Newsprint is dead. Long live newsprint!

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I died a little inside when I heard about the recent Today Show interview in which Jeff Bezos said, “I think printed newspapers on actual paper may be a luxury item. It’s sort of like, you know, people still have horses, but it’s not their primary way of commuting to the office.” As founder of Amazon.com and the new owner of The Washington Post, Bezos’s opinion on this matters. (Disclosure: I write a health column for the Post.)

I’m no luddite. I read Bezos’s comment on Twitter. I own two Kindles, and more than once, I’ve pulled up an electronic book on my iPhone while standing in line at the grocery store. I understand the convenience of reading news electronically — the news arrives instantly, snow or shine, it fits in your pocket, and there are no recyclables piling up on the kitchen table.

Like most of my peers, I read news online, but I still have three newspapers delivered to my house — the local daily, the weekly paper covering my rural county, and the Sunday Denver Post, which I read daily until they stopped delivery in my part of the state a few years ago.

Reading the newspaper has been my morning ritual since I could read, and online news has yet to replicate the experience in a satisfying way. I know what all you 20-somethings are thinking — oh, another curmudgeonly rant about new technology —  tl;dr. And it’s true that I’m nostalgic for a way of delivering news that’s probably hopelessly impractical in the digital age.

A story in newsprint has a genuine quality to it — a paper’s signature columns and font make the words seem weighty and bona fide. It exists in the physical world, not just the cloud. A newspaper clipping can survive 100 years inside someone’s desk drawer or a shoebox in the attic, but the fate of our digital files seems less certain. Not so many years ago, someone advised me to back up my digital files on floppy disks and put them in a safety deposit box. Today, I would have a hard time accessing such files, but I can still read newspaper stories my mother clipped decades ago.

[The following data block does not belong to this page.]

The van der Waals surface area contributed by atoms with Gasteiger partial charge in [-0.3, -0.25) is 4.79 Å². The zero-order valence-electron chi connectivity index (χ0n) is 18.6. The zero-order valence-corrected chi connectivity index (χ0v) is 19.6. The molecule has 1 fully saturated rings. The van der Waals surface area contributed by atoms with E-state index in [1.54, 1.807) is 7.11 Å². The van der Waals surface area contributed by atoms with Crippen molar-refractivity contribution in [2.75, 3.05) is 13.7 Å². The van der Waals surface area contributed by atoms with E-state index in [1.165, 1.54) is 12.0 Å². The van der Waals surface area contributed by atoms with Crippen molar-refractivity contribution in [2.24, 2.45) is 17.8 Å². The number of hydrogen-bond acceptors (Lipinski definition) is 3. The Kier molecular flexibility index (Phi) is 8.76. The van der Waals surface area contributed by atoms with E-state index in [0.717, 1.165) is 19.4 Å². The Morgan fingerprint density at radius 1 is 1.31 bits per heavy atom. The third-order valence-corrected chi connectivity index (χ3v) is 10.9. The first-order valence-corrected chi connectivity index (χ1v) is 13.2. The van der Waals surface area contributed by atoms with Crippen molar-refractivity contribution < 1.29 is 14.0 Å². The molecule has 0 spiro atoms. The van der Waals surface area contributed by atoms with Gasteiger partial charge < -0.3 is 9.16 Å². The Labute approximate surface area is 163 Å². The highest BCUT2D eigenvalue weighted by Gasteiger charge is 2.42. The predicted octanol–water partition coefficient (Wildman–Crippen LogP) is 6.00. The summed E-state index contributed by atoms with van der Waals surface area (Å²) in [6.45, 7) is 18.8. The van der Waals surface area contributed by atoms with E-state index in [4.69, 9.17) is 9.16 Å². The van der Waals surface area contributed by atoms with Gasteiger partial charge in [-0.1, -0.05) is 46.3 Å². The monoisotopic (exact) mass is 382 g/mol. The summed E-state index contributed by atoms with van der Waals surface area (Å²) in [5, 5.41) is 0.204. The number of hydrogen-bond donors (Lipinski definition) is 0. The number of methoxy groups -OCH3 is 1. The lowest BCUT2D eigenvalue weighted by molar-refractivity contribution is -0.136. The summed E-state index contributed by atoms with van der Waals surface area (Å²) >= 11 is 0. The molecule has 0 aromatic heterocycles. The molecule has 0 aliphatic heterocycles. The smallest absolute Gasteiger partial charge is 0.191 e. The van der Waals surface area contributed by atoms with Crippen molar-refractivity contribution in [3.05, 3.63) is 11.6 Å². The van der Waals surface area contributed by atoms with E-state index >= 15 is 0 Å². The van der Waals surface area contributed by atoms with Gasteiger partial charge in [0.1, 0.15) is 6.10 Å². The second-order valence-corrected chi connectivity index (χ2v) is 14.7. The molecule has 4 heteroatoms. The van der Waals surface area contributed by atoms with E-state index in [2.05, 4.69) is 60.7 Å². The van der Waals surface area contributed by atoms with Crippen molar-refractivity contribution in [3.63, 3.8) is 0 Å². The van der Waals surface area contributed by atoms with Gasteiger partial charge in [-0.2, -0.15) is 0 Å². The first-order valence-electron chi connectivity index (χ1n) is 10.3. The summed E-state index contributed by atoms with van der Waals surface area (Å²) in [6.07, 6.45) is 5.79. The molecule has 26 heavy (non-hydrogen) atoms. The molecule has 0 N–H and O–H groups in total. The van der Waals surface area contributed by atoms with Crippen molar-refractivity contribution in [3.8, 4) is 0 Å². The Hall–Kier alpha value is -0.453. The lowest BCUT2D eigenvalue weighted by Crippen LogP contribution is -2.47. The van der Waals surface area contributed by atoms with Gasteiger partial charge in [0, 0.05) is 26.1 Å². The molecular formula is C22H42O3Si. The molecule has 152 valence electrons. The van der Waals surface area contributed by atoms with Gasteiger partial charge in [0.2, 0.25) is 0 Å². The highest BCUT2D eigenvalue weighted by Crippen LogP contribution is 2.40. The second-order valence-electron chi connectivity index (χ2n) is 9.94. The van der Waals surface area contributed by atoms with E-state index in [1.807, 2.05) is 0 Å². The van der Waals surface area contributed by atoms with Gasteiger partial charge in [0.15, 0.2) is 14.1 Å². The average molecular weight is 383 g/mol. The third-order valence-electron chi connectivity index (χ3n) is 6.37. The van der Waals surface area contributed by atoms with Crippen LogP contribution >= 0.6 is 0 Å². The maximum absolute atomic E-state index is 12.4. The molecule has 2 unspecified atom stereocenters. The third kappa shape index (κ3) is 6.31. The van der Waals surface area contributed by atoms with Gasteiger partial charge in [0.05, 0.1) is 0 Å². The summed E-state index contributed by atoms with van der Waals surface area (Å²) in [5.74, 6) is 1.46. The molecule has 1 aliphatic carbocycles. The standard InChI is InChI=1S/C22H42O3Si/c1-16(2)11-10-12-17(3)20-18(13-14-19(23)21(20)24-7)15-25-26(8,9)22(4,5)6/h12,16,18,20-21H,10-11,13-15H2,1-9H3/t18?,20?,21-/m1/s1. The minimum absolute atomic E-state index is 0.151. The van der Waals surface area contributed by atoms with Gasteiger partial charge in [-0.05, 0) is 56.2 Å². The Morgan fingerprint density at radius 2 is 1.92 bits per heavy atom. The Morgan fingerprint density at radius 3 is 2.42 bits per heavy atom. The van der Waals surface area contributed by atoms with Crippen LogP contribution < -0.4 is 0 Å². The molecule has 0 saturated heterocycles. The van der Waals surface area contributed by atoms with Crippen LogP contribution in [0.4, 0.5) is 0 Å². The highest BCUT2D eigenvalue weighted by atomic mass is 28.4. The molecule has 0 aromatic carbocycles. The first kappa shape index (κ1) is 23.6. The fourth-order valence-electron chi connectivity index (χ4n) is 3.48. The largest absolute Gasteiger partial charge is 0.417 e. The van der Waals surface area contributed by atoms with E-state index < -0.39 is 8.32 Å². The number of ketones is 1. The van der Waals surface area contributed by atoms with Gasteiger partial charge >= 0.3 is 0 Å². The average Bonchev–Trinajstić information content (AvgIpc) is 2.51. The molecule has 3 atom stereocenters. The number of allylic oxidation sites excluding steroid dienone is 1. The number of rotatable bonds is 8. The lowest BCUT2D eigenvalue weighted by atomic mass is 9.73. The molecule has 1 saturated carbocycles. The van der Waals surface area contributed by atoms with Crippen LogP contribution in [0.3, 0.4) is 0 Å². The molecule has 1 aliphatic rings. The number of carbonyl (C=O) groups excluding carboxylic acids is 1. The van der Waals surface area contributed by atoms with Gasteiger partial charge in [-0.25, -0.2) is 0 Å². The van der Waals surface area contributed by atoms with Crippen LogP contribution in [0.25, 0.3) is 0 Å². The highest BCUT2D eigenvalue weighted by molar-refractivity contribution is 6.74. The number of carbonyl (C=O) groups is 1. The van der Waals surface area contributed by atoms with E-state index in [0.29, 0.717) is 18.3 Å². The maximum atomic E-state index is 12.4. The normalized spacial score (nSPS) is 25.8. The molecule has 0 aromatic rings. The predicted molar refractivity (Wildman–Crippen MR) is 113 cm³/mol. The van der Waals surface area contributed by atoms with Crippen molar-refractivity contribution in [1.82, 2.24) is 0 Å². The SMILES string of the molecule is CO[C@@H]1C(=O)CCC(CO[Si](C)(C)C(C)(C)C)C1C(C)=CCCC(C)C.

But what I mourn about newspapers is more than just their visceral pleasure. It’s the sense that I’m holding in my hands the news of record — the same accounting of events that my neighbors and friends are reading too. We may not always agree with the newspaper’s decisions about what to cover or how, but our sense of what’s happening in our community begins at a common place, one that attempts to provide an objective report. Of course you can also get this by reading the paper online, but on the internet you have more opportunities to seek out stories you want to read and skip the ones that are boring but important.

A newspaper’s layout is arranged according to a system in which editors determine each story’s significance and place it accordingly. This doesn’t mean that readers must agree with their judgment, but that, too, is part of the newspaper’s tradition — to give morning readers something to write in to complain about — “You call this a front page story?!”

When you see something on A1, above the fold, you know that it’s the day’s top story, not because it’s the one the most readers will read, but because it’s actually newsworthy and significant. Yes, this also happens to some extent online, but there the stories are increasingly arranged by algorithms that feed you content based on your previous clicks. Sections become products tailored to individual taste, rather that a hallowed place of common civic discourse.

In an informal poll of my friends, I was surprised to discover how many of them don’t read a paper on newsprint. I was less surprised to find that newsprint reading tracks with age. A friend in her late 20’s, told me she’d never had a newspaper delivered to her home, and I couldn’t help but feel sad for her. I realize that this sort of nostalgia strikes any person who finds a favorite object becoming obsolete, and I’m resigned to the fact that newsprint is on its way out. But I refuse to be happy about it.